The Rev. Harald Rückert, senior pastor at United Methodist Church of the Redeemer in Reutlingen, Germany, has been elected as a United Methodist bishop by delegates at the Germany Central Conference meeting.
Rückert, 58, was elected March 15 at the quadrennial meeting in Hamburg, Germany. On the fourth ballot, he received 57 of the 81 votes cast to reach the required two-thirds majority.
"We are a church together,” said the newly elected bishop in his first statement after the election. "I am very pleased to be able to shape and carry on the way of the church together with you.”
The 58-year-old theologian will succeed Bishop Rosemarie Wenner as bishop of the Germany Central Conference of the United Methodist Church on May 12.
In Germany, bishops are elected for a four-year term and can be re-elected for an eight-year term for a maximum of 12 years. If they are serving at the time of their retirement, they are considered a bishop for life. If they are too young to retire after 12 years, they return to the pastorate. Wenner is retiring after Rückert takes over.
Rückert was born in Nuremberg, Germany, and after completing his high school diploma, he began studying food technology before moving into the pastoral ministry of the United Methodist Church.
After an internship with the South Germany Annual Conference in Munich, he studied theology at at the United Methodist Theological Seminary in Reutlingen (now Reutlingen School of Theology). Before becoming pastor at the Church of the Redeemer, he served the northern Bavarian United Methodist churches at Hof-Stammbach and Schweinfurt-Würzburg.
He served as superintendent for the Reutlingen district for 10 years, during which time he chaired the Committee for New Mission, for church planting projects and activities involved in establishing new churches. He also played a major role in setting up and organising the Youth Church Karlsruhe.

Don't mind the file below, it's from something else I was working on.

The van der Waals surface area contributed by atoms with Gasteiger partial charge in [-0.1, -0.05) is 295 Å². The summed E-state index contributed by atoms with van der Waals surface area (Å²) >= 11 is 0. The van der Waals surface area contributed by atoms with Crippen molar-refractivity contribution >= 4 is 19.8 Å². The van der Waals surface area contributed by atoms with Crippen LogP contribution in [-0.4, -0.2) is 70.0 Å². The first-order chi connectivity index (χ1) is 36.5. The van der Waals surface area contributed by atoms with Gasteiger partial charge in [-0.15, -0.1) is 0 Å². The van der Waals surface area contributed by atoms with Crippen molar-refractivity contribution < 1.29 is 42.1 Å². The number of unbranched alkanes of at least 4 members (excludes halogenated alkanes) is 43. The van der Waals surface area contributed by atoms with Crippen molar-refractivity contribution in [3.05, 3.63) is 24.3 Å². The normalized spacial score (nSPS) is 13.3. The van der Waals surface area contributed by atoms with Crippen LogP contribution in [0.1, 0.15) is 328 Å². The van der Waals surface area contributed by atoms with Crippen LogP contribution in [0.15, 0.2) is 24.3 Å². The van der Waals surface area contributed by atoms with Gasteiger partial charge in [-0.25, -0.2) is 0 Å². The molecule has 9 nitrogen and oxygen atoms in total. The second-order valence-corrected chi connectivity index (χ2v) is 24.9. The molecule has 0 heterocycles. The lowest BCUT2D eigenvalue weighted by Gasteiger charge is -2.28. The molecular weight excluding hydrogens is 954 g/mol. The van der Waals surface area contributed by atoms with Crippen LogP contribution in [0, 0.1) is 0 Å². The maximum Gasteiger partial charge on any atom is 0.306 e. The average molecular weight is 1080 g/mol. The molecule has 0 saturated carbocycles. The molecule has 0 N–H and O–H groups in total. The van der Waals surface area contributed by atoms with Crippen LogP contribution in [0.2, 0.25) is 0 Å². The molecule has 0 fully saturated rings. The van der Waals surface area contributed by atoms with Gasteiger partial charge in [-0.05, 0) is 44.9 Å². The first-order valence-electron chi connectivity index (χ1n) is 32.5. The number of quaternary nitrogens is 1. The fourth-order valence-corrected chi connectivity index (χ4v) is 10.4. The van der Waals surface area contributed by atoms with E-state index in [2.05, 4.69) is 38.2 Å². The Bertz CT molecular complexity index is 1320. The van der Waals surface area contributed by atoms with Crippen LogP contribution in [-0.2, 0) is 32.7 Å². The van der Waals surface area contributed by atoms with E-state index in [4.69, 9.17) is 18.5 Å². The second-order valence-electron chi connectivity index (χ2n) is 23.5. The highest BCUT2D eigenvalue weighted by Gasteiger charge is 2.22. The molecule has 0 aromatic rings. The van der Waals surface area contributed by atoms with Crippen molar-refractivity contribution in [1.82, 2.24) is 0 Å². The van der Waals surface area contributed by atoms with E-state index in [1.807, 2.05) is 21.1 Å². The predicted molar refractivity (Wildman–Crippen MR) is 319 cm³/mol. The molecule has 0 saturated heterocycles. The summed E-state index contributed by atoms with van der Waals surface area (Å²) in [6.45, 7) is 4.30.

Since starting his pastoral work in the United Methodist Church Hof-Stammbach, where he was responsible for church growth and redeveloping the church at Stammbach, Rückert has looked in depth at issues of establishing churches, church leadership and development management.
The new bishop will preach on March 18 at the conclusion of the Germany Central Conference and will be blessed for his service as supervisory bishop of the Germany United Methodist Church.
There are seven central conferences — Africa, Central and Southern Europe, Congo, Germany, Northern Europe and Eurasia, Philippines and West Africa. Northern Europe and Eurasia Central Conference re-elected Bishop Christian Alsted last October, the Philippines Central Conference re-elected its three bishops in December and West Africa elected a new bishop for Liberia in December. The Congo Central Conference will be electing three new bishops this week to replace retiring bishops and Bishop Gabriel Yemba Unda of the Eastern Congo Episcopal Area is also a candidate for re-election. If Unda is re-elected, he is a bishop for life. There were no bishop elections in Africa Central Conference or Central and Southern Europe.
What bishops do
Bishops are elders “set apart for a ministry of servant leadership, general oversight and supervision,” states the Book of Discipline, the denomination’s governing document.
United Methodist bishops appoint clergy. They also are the first stop when clergy face complaints under church law.
They oversee general church agencies as board members and sometimes agency presidents. They represent the denomination in ecumenical and interfaith relationships. They also frequently represent the church in the wider community and before state and national governments.
Ruof is a communicator with the United Methodist Church in Germany. News media contact: Vicki Brown at firstname.lastname@example.org or 615-742-5470. To read more United Methodist news, subscribe to the free Daily or Weekly Digests.